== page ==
We’ve learned many things on this six-year spree to ski at least one day every month. One thing that is a near guarantee is that the skiing in August and September is marginal at best, horrible at worst. And yet, two nights before our chosen date this year, the wind howled, our little cabin shook and it snowed on the divide. Would the streak of angry sun cups, dirty snow and bullet proof ice patches end with this wintery development?
The day started with a groggy meeting at 8 am at the Rocky Mountain National Park visitors center, which required a 6:45 am departure from home. A salmon colored sunrise shimmered through the golden leaves and left a glow on the white capped mountains. Winter may not be here yet, but it’s coming…you can see it in the sky. It’s a different shade of blue and grey from summer – flatter, shallower, more menacing and much more expansive.
Elaine and I broke our isolationist pattern and skied with another couple who have been customers at Neptune Mountaineering for a couple of years. They are also serious skiers, hailing from Lake Tahoe and Jackson Hole. We’ve been trying to carve out space to ski with them for some time, and today it finally happened. Alex and Danielle were the perfect partners – fit, sensible, calm and funny. I was immediately impressed with Danielle’s ability to handle stressful situations, as the Bear Lake parking lot was full. Rather than lose her shit as I might be prone to do when situations of too much crowding prevail, she kept her cool, kept smiling, and lo and behold found a spot within minutes. Clearly surviving the weekend rush requires a patience with crowds that Elaine and I do not have. It’s good thing we work 95% of all weekends!
Our destination for the day was Andrews Glacier, and we decided to take the longer but more satisfying circle approach from Flattop Mountain. Flattop is a popular 3,000 foot climb from Bear Lake. It was the first mountain I climbed in the park way back in the early-90’s…I scaled it in stiff soled SPD mountain biking shoes and then ran back down. I still have a damaged big toe nail on my left foot from that act of brilliance!
We climbed smooth and steady, chatting and enjoying an ever increasing amount of snow on the trail. While at the bottom it was just a dusting, by the top it was at least three inches deep, drifted to quite a bit more in certain spots. We got a lot of obligatory, “are you really skiing” comments, to which we gave the affirmative.
We turned left, departed from the trail and headed south on the Continental Divide into a real winter wonderland. The snow was deepish and the ptarmigan were out in force, turning white just in time for winter. The divide was an absolute treat with zero wind and improving views of Longs Peak and the Indian Peaks to the south. Past Hallets Peak and Chaos Canyon, across some talus, up a rise and we were at the top of Andrews Glacier. We feasted on cookies and cocoa while changing into ski boots. I did a little scouting and noticed that the left side over the knoll had fresh snow on it and nary a suncup in sight.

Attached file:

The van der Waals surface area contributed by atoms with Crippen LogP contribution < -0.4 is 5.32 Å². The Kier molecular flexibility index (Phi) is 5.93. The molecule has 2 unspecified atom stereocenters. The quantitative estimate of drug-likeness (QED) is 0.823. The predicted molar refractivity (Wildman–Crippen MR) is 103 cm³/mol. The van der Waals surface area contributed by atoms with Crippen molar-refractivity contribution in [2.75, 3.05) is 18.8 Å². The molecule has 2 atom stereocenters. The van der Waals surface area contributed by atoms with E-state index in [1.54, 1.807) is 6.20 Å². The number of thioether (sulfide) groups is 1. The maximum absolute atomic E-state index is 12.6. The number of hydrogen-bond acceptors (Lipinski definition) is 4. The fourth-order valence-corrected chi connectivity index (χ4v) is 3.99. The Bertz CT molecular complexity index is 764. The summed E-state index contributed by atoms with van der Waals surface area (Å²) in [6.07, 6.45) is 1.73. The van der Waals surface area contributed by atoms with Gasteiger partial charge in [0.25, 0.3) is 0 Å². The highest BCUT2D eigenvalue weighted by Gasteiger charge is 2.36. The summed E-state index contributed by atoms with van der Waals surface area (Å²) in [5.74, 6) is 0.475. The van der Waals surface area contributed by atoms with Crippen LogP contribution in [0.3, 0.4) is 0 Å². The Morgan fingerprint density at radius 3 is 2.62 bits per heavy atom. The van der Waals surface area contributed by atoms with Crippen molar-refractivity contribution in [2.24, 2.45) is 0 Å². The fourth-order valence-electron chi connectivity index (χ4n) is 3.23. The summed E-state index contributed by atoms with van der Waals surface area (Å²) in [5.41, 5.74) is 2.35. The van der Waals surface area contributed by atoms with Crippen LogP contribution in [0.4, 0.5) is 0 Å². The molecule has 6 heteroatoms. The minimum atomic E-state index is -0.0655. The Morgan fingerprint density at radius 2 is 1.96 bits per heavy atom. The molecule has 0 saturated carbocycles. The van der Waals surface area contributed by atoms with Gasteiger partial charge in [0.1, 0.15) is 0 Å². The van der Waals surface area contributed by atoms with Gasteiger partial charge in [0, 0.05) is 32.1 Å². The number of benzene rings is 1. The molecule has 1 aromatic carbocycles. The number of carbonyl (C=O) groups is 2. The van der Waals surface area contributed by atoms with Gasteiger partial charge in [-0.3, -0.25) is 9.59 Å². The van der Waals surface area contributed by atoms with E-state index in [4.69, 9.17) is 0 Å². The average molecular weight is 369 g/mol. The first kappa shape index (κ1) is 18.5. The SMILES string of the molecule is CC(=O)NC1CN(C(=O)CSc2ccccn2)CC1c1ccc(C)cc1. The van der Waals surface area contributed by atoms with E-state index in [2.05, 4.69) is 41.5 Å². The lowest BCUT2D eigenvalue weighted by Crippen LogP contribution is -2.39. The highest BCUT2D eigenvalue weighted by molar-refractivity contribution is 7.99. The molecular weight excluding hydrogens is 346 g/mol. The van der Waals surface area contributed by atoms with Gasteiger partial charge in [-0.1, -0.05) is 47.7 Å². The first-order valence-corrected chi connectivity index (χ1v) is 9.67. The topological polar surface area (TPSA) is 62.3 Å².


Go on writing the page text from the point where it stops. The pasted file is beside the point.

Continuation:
The first turns of the month are always a little dicey, and this was no exception as the fresh snow was grabby and a little punchy. We tentatively found our balance and then made our way over the knoll, hop turning for safety sake before letting the skis run out a bit. These were real turns, not the contrived death snow we normally encounter in September. We milked the left side as much as we could and then headed onto the face, hopping a few small crevasses along the way. And then the culmination, 30-plus turns right down to Andrews Tarn in snow that would be worthy of January billing.
For Alex and Danielle this was their 34th straight month of turns, and for Elaine and I our 72nd straight month. Six years ain’t bad! The numbers matter little however…it’s the adventure along the way and the things you see while seeking out those silly little turns. And today, it was just about hanging out with good people who have similar goals and priorities.
Stoke was high as we put our shoes back on, slapped our skis onto our packs and made our way down the talus moraine to the lakes below. Danielle, who works in the hydrology field, showed us nitrogen study areas along a perfect stream. We proceed on, enjoying the leaves, the trout swimming in the lakes and the endless questions from tourists about whether or not we were really skiing or just completely insane. Perhaps a little of both?
After six hours in the backcountry we finally made our way back to Bear Lake, lounging in the comfort of the car, savoring the snow, wind and sun and enjoying the afterglow of a great autumn hike in the mountains and probably the best September turns any of us have experienced. It was a very good day, and a great start to the season.